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Figure 6.  Effects of extracellular Ca2+on the icilin-induced increase in mIPSC frequency. (a) Typical traces of glycinergic mIPSCs recorded before (left) and during (right) the application of 100 μM icilin in the control external solution (i) and in the Ca2+-free external solution (ii). (b) i: Changes of the icilin-induced increase in mIPSC frequency in the absence and presence of extracellular Ca2+. Open circles and connected lines represent the individual results from five experiments, whereas closed circles and error bars indicate the mean and SEM. **< 0.01. ii: Changes of the icilin-induced increase in mIPSC frequency in the presence of various concentrations of extracellular Ca2+([Ca2+]o). Each column was normalized to the respective control (dotted line) and represents the mean and SEM from 5 to 12 experiments. NS; not significant, *< 0.05, **< 0.01.

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We further examined the effect of extracellular Na+ on icilin-induced increase in mIPSC frequency. The Na+-free external solution slightly decreased the basal mIPSC frequency (84 ± 5% of the control, n = 7, p < 0.05, Fig. 7a). Although the reason why the Na+-free external solution increases the basal frequency of mIPSCs should be further elucidated, changes in ionic gradient or pH by removing extracellular Na+ might affect the probability of spontaneous glycine release (see also Jang et al. 2006; Sinning et al. 2011). However, the extent of icilin-induced increase in mIPSC frequency (1619 ± 172% of the control, n = 7) was not affected even in the Na+-free external solution (1447 ± 170% of the Na+-free condition, n = 7, p = 0.19, Fig. 7a(ii) and b(i)). Finally, we observed the effect of Cd2+, a general voltage-dependent Ca2+ channel (VDCC) blocker, on the icilin-induced increase in spontaneous glycine release. The application of 200 μM Cd2+ to SG neurons had no effect on the basal frequency of mIPSCs (89 ± 7% of the control, n = 6, p = 0.16, Fig. 7a). However, the extent of icilin-induced increase in mIPSC frequency (1363 ± 288% of the control, n = 6) was not affected even in the presence of in the 200 μM Cd2+ (1465 ± 329% of the Cd2+ condition, n = 6, p = 0.26, Fig. 7a(iii) and b(ii)). The results suggest that the icilin-induced facilitation of spontaneous glycine release is not mediated by a pre-synaptic depolarization and/or the activation of VDCCs.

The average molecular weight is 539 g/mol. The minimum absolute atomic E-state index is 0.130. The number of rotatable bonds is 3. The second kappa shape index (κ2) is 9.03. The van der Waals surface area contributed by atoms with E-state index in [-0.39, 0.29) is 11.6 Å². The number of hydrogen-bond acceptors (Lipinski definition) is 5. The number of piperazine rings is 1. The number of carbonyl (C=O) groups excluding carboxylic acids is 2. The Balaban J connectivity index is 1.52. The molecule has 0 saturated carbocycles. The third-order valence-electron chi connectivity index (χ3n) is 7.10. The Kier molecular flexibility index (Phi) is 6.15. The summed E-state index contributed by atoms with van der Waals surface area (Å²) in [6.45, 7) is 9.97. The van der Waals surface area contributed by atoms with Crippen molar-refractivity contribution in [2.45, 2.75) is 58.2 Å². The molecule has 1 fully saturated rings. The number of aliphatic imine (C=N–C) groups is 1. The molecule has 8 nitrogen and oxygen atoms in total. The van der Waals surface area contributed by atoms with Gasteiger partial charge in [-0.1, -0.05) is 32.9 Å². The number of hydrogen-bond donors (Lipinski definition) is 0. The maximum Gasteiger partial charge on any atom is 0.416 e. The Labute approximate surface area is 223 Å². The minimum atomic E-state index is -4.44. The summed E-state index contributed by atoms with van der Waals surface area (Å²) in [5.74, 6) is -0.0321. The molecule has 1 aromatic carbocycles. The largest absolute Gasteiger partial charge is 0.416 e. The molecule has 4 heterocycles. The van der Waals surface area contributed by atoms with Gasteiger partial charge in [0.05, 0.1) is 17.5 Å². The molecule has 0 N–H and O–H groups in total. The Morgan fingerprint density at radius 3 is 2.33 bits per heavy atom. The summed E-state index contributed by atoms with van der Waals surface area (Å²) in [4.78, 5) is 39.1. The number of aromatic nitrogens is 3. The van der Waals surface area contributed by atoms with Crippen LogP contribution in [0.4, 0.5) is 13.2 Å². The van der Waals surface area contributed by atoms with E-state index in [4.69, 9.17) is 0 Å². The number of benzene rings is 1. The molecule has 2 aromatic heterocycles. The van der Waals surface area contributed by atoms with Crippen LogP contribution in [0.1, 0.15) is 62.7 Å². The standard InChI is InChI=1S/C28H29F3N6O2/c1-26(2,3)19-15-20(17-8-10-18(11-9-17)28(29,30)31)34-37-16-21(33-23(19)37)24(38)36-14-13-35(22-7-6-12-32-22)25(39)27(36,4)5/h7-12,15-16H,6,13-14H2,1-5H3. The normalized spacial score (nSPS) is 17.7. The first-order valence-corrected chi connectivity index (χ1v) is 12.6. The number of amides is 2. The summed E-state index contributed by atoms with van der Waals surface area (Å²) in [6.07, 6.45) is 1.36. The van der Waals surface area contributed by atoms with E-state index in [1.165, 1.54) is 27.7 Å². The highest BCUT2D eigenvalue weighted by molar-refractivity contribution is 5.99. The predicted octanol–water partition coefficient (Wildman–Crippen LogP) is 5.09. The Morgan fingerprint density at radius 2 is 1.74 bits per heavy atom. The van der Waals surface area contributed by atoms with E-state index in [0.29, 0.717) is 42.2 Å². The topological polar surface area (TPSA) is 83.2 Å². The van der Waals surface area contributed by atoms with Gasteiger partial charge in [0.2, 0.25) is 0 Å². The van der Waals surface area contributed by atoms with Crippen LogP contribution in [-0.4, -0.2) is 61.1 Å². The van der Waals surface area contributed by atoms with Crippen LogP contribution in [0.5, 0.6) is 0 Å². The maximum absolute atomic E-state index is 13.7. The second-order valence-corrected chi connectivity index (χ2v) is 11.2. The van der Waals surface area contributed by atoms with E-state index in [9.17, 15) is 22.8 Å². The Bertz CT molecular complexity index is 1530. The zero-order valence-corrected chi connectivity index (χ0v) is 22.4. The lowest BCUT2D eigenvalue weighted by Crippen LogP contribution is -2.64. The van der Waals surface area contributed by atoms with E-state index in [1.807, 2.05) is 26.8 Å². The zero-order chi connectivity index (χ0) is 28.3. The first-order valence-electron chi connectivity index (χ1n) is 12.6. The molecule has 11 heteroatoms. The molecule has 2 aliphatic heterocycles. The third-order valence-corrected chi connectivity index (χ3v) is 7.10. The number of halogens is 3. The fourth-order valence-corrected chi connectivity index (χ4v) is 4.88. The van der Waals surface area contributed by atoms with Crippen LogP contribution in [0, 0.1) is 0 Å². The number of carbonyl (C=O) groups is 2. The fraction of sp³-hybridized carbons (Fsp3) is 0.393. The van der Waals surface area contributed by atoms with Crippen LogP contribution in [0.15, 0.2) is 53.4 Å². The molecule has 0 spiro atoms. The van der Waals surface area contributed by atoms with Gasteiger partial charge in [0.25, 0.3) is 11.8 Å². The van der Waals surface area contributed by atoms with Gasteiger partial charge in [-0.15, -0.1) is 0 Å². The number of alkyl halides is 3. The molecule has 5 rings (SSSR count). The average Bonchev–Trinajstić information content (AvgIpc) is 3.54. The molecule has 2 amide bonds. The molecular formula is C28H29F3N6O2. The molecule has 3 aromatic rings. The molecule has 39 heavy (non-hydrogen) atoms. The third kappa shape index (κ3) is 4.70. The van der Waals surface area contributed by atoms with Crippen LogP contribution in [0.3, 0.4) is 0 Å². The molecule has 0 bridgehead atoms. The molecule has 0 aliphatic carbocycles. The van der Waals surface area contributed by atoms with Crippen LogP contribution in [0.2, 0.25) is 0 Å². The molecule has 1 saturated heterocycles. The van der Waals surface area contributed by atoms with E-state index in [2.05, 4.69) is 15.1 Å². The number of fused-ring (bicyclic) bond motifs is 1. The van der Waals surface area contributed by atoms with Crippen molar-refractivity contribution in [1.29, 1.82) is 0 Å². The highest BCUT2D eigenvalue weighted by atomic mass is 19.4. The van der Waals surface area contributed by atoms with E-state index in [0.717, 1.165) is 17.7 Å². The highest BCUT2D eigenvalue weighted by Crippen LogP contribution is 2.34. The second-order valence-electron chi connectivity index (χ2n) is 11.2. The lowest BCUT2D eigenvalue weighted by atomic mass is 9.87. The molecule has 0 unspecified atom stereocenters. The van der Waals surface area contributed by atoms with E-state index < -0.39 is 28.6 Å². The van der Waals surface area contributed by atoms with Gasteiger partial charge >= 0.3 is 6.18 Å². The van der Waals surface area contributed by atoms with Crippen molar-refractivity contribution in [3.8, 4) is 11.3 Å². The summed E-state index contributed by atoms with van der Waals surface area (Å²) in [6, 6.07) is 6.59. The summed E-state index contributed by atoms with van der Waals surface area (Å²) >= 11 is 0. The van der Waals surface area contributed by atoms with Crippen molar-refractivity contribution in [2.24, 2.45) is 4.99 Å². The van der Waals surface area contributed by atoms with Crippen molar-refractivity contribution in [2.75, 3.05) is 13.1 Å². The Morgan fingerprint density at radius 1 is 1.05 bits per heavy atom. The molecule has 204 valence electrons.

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Figure 7.  Effects of Na+-free external solution and Cd2+on the icilin-induced increase in mIPSC frequency. (a) Typical traces of glycinergic mIPSCs recorded before (left) and during (right) the application of 100 μM icilin in the control external solution (i), in the Na+-free external solution (ii), and in the presence of 200 μM Cd2+(iii). (b) Changes of the icilin-induced increase in mIPSC frequency in the absence and presence of extracellular Na+ (= 7; i) and 200 μM Cd2+(= 6; ii). Open circles and connected lines represent the individual results, whereas closed circles and error bars indicate the mean and SEM. NS; not significant.